Curriculum Intent Statement
Curriculum statement: PSHE
'The final forming of a person's character lies in their own hands.’
~ Anne Frank
In PSHE, it is our goal to equip pupils with the ‘toolkit for life.’ This encompasses the knowledge and skills that they need to make informed choices about their health and relationships, which enable them to live safe, happy and healthy lives, both now and in the future.
We want to empower students with the confidence, resources and resilience required to take responsibility for their own physical, mental, social and financial wellbeing, along with the ability to recognise when support may be necessary and to know where and how to access it.
Pupils will be encouraged to reflect on the world around them, considering a wide range of current issues and scenarios to help shape their own opinions and decisions. They will be expected to express their opinions respectfully, participating in regular discussion with their peers.
We will ensure that lesson environments are safe and encouraging, so that everyone feels able to participate, as well as engaging pupils with content that is relevant both to the real world and themselves. We aspire for our pupils to be open-minded, inquisitive learners, who celebrate diversity and make a positive contribution to society.
There is a wide breadth of provision to ensure that pupils are able to reach their full potential both academically and beyond. All year groups will have weekly lessons and tutor time sessions. These are complimented by several specifically focused drop down days, which are designed to extend and enrich pupils’ experiences beyond the classroom. This includes a careers day in Year 11, where each pupil is interviewed by an external professional from a variety of industries. Additionally, Year 9 pupils participate in a ‘Prison! Me? No Way!’ day where they explore the potential consequences of decisions around involvement in gangs and drug crime, as well as the realities of prison life.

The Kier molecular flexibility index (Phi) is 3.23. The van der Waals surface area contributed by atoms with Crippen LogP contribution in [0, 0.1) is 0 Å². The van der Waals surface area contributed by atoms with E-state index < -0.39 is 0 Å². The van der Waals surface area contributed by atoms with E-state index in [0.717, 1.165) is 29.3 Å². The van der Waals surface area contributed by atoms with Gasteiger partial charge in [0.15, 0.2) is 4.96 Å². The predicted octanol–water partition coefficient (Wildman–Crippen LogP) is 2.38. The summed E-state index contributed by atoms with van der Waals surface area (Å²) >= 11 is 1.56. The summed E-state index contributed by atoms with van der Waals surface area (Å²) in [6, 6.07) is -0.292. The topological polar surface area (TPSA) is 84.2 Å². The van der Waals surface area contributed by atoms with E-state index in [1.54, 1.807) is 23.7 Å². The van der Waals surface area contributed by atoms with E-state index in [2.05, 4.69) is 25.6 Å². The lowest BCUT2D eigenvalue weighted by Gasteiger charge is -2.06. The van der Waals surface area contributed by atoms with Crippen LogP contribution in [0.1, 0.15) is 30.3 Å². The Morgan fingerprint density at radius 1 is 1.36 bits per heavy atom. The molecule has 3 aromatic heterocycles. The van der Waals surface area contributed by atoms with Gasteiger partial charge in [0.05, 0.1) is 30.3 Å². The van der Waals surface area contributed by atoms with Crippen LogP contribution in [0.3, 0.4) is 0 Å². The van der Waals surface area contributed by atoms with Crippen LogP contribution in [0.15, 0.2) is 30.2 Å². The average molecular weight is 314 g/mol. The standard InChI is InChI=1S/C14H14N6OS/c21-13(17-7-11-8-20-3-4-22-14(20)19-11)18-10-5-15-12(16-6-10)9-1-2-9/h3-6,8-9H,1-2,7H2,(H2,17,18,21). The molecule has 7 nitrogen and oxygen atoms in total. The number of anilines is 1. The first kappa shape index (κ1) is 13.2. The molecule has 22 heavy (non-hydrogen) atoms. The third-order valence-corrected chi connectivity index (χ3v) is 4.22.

Key Themes covered:
- Health and wellbeing
- Living in the wider world
Pupils will explore and consider a wide range of relevant, engaging and age-appropriate topics under each of these headings, including all aspects of the statutory content. Pupils are actively encouraged to discuss and debate issues, developing their communication skills along with the confidence to express their opinions and beliefs on important issues. Examples of these include: features of a healthy lifestyle for both physical and mental wellbeing; characteristics of positive and negative relationships; intimate relationships and consent; stereotypes and discrimination; pregnancy, contraception and STIs; and online safety in different contexts.
We work closely with external providers to ensure pupils receive the most relevant and engaging sessions regarding current issues covered. These include The No Way Trust who run the crime awareness day mentioned above, as well as the Pintsize Theatre group who run interactive drama workshops on topics such as online relationships and grooming, consequences of teenage pregnancy and the influence of alcohol on risk taking behaviour. This also gives students the chance to communicate with a range of people from different backgrounds, whose own experiences can also be of great benefit to our pupils.
The curriculum is designed to meet the fundamental objective of PSHE, which is to fully prepare pupils to deal with and manage issues relating to their own health, relationships and wellbeing, as well as being a valuable member of our society.
Throughout the year, PSHE offers pupils the opportunity to participate in fundraising activities, encouraging them to show empathy towards others. As a school we support national initiatives such as Comic Relief, Children in Need and Remembrance Day, along with more local and personal charities. In recent years we have participated in the Young Minds Hello Yellow campaign, which raises money to support young people's mental health.
Careers and ambitions are interwoven in the PSHE curriculum and enrichment from Year 7 to 11. In Key Stage 3, pupils are given support when considering which options they want to choose for further study at Key Stage 4, with a view on linking these to career prospects and aspirations.
At Key Stage 4, there is an even greater focus on careers and work experience, with an abundance of support in place for pupils. All pupils create CVs and personal statements that they can use to help with work experience, post-16 and further education applications. Year 10 students complete a one week work experience placement, providing extremely beneficial insight into potential career paths. These placements are undertaken in a wide variety of workplaces, with previous examples including The Co-op, Halfords, Barton Buses, KAM servicing and many local nurseries and primary schools for our budding teachers and childcare professionals. As mentioned above, Year 11s participate in a careers day which provides an invaluable experience of what the interview process entails.